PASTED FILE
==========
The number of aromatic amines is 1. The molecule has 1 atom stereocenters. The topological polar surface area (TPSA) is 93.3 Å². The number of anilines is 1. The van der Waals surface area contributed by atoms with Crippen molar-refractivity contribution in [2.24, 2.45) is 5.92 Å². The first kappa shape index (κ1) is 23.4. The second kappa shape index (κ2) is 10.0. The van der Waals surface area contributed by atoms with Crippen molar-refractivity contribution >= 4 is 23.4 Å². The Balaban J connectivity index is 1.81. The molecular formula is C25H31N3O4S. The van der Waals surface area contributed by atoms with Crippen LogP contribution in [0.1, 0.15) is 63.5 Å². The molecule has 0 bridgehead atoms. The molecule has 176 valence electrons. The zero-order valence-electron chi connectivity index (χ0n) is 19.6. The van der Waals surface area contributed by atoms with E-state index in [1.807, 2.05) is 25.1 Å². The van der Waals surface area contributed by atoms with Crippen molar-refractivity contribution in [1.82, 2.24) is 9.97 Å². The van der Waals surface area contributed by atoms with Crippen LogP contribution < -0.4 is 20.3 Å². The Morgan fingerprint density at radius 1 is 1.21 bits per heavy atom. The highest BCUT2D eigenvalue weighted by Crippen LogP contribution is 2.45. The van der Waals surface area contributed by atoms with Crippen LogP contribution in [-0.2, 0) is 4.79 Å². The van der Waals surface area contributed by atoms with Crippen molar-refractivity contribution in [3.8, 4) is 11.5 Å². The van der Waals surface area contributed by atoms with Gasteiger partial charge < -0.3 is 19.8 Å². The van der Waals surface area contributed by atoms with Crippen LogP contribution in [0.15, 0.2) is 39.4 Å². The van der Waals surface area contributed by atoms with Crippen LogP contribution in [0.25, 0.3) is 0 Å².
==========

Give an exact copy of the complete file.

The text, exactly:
The number of aromatic amines is 1. The molecule has 1 atom stereocenters. The topological polar surface area (TPSA) is 93.3 Å². The number of anilines is 1. The van der Waals surface area contributed by atoms with Crippen molar-refractivity contribution in [2.24, 2.45) is 5.92 Å². The first kappa shape index (κ1) is 23.4. The second kappa shape index (κ2) is 10.0. The van der Waals surface area contributed by atoms with Crippen molar-refractivity contribution >= 4 is 23.4 Å². The Balaban J connectivity index is 1.81. The molecular formula is C25H31N3O4S. The van der Waals surface area contributed by atoms with Crippen LogP contribution in [0.1, 0.15) is 63.5 Å². The molecule has 0 bridgehead atoms. The molecule has 176 valence electrons. The zero-order valence-electron chi connectivity index (χ0n) is 19.6. The van der Waals surface area contributed by atoms with E-state index in [1.807, 2.05) is 25.1 Å². The van der Waals surface area contributed by atoms with Crippen molar-refractivity contribution in [1.82, 2.24) is 9.97 Å². The van der Waals surface area contributed by atoms with Crippen LogP contribution < -0.4 is 20.3 Å². The Morgan fingerprint density at radius 1 is 1.21 bits per heavy atom. The highest BCUT2D eigenvalue weighted by Crippen LogP contribution is 2.45. The van der Waals surface area contributed by atoms with Crippen LogP contribution in [-0.2, 0) is 4.79 Å². The van der Waals surface area contributed by atoms with Crippen molar-refractivity contribution in [3.8, 4) is 11.5 Å². The van der Waals surface area contributed by atoms with Gasteiger partial charge < -0.3 is 19.8 Å². The van der Waals surface area contributed by atoms with Crippen LogP contribution in [0.15, 0.2) is 39.4 Å². The van der Waals surface area contributed by atoms with Crippen LogP contribution in [0.25, 0.3) is 0 Å².